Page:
Comedy crosses cultures


Part of the Hawaii International Film Festival

Screens 6:45 p.m. tomorrow and 3:30 p.m. Wednesday at Signature Dole Cannery

The problem with many romantic comedies is that they often overload us with pap-and-sap when we'd just rather have a taste of real sincerity. Thankfully, the new Indian-American film, "Flavors," by Raj Nidimoru and Krishna DK, doesn't make this mistake.

Like its light American comedy counterparts, "Flavors" relies heavily on its ensemble cast to carry the day. Rather than focusing on any specific plot, the filmmakers chose to loosely construct a slice-of-life comedy about first-and-second-generation Indians living in this country. The movie begins and ends at a wedding of a young Indian man and a blond American woman. But in between, we come to know a variety of humorous and recognizable souls.

First among them are the two central characters, Kartik and Rachna, talking to each other by cell phone from opposite coasts. The bachelor Kartik, in New York, is an up-and-coming computer whiz with no personal life to speak of. Rachna, who lives in Los Angeles, is another lonely soul devoted to her frustrating job. Highly educated, she complains to Kartik about the unfairness of his high income compared to her lower salary. Kartik, in turn, complains about how lonely he is, and they flirt with each other as only close friends but not lovers.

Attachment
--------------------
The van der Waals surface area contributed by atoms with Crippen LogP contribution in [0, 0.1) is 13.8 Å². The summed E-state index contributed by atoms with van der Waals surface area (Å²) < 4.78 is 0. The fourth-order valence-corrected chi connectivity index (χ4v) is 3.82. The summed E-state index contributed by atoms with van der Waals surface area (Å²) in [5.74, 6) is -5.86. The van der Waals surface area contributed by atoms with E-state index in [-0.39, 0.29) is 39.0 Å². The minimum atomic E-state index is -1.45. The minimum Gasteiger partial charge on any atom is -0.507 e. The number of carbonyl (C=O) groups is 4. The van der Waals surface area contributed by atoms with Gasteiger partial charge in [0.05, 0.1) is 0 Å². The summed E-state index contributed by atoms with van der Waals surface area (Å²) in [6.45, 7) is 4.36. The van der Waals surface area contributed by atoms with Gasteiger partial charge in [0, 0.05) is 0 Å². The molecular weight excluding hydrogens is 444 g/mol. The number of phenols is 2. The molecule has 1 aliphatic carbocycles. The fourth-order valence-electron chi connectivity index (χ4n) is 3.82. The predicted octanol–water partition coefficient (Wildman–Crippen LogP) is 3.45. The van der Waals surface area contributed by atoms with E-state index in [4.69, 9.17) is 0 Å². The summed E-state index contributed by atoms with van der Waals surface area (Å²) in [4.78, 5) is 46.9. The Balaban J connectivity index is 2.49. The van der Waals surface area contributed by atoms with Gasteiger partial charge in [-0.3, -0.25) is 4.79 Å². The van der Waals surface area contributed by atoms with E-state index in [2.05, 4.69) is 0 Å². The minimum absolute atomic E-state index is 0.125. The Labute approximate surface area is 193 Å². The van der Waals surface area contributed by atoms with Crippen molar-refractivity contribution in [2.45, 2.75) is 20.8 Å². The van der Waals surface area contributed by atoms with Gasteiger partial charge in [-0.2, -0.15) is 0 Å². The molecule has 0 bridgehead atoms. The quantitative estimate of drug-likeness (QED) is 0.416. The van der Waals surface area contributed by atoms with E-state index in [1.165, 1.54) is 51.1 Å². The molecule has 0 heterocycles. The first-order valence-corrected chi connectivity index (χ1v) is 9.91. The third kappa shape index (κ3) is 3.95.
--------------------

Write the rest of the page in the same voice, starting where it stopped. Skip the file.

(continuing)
There is Sangita, a bored and lonely housewife who speaks no English and has difficulty adjusting to her new life in America. Her impressions of the United States are limited to the people who knock on her door and try to sell her everything from Girl Scout cookies to spiritual salvation.

Then there are the two unemployed "bench boys." These two sit around their apartment all day trying to figure out how to make money without actually doing any work. Added to this mix is the lovesick Nikhil, who has just lost his job and annoys the two with his endless pining for a young woman he hardly knows back in India.

Down the street, the parents of the groom try to find something in common with their future daughter-in-law. The differences between the two cultures are heightened as their son's wedding day approaches.

Issues of marriage, dating, old and new world values, belly button piercings, cell phones, annoying workmates, language problems and more are all resolved in a witty and good-hearted way.

"Flavors" may be light fare, but its taste is sweetly satisfying.

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